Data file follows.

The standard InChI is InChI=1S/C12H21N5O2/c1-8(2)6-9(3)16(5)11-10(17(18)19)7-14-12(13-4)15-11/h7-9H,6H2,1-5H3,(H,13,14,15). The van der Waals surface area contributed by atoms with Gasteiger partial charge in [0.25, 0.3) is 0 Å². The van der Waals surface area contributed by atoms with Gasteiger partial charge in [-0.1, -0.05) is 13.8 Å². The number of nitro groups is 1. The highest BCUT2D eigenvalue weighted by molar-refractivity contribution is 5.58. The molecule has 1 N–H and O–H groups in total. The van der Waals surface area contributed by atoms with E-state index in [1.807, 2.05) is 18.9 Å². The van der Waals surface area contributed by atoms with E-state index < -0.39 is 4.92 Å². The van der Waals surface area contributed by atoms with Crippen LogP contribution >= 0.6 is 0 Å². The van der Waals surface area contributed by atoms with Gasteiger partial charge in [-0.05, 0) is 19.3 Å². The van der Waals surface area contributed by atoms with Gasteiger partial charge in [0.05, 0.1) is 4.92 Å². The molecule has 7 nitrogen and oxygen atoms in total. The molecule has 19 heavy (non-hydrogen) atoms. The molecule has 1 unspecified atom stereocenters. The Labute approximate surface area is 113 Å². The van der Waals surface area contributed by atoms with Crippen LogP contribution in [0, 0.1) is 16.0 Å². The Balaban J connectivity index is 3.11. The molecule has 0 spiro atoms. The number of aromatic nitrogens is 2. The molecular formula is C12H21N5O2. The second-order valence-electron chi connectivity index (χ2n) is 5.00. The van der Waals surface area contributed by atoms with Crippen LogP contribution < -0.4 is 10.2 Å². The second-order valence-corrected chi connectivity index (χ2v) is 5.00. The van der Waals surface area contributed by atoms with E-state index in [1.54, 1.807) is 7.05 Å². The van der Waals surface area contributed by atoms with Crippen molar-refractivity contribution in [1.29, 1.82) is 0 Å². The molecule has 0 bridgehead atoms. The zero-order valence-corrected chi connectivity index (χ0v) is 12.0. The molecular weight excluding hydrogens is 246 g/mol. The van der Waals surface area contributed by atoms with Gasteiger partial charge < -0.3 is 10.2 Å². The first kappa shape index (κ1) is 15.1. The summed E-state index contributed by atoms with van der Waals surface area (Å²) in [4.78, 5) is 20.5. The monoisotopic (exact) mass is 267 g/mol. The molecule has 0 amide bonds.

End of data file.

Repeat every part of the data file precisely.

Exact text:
The standard InChI is InChI=1S/C12H21N5O2/c1-8(2)6-9(3)16(5)11-10(17(18)19)7-14-12(13-4)15-11/h7-9H,6H2,1-5H3,(H,13,14,15). The van der Waals surface area contributed by atoms with Gasteiger partial charge in [0.25, 0.3) is 0 Å². The van der Waals surface area contributed by atoms with Gasteiger partial charge in [-0.1, -0.05) is 13.8 Å². The number of nitro groups is 1. The highest BCUT2D eigenvalue weighted by molar-refractivity contribution is 5.58. The molecule has 1 N–H and O–H groups in total. The van der Waals surface area contributed by atoms with E-state index in [1.807, 2.05) is 18.9 Å². The van der Waals surface area contributed by atoms with E-state index < -0.39 is 4.92 Å². The van der Waals surface area contributed by atoms with Crippen LogP contribution >= 0.6 is 0 Å². The van der Waals surface area contributed by atoms with Gasteiger partial charge in [-0.05, 0) is 19.3 Å². The van der Waals surface area contributed by atoms with Gasteiger partial charge in [0.05, 0.1) is 4.92 Å². The molecule has 7 nitrogen and oxygen atoms in total. The molecule has 19 heavy (non-hydrogen) atoms. The molecule has 1 unspecified atom stereocenters. The Labute approximate surface area is 113 Å². The van der Waals surface area contributed by atoms with Crippen LogP contribution in [0, 0.1) is 16.0 Å². The Balaban J connectivity index is 3.11. The molecule has 0 spiro atoms. The number of aromatic nitrogens is 2. The molecular formula is C12H21N5O2. The second-order valence-electron chi connectivity index (χ2n) is 5.00. The van der Waals surface area contributed by atoms with Crippen LogP contribution < -0.4 is 10.2 Å². The second-order valence-corrected chi connectivity index (χ2v) is 5.00. The van der Waals surface area contributed by atoms with E-state index in [1.54, 1.807) is 7.05 Å². The van der Waals surface area contributed by atoms with Crippen molar-refractivity contribution in [1.29, 1.82) is 0 Å². The molecule has 0 bridgehead atoms. The zero-order valence-corrected chi connectivity index (χ0v) is 12.0. The molecular weight excluding hydrogens is 246 g/mol. The van der Waals surface area contributed by atoms with Gasteiger partial charge < -0.3 is 10.2 Å². The first kappa shape index (κ1) is 15.1. The summed E-state index contributed by atoms with van der Waals surface area (Å²) in [4.78, 5) is 20.5. The monoisotopic (exact) mass is 267 g/mol. The molecule has 0 amide bonds.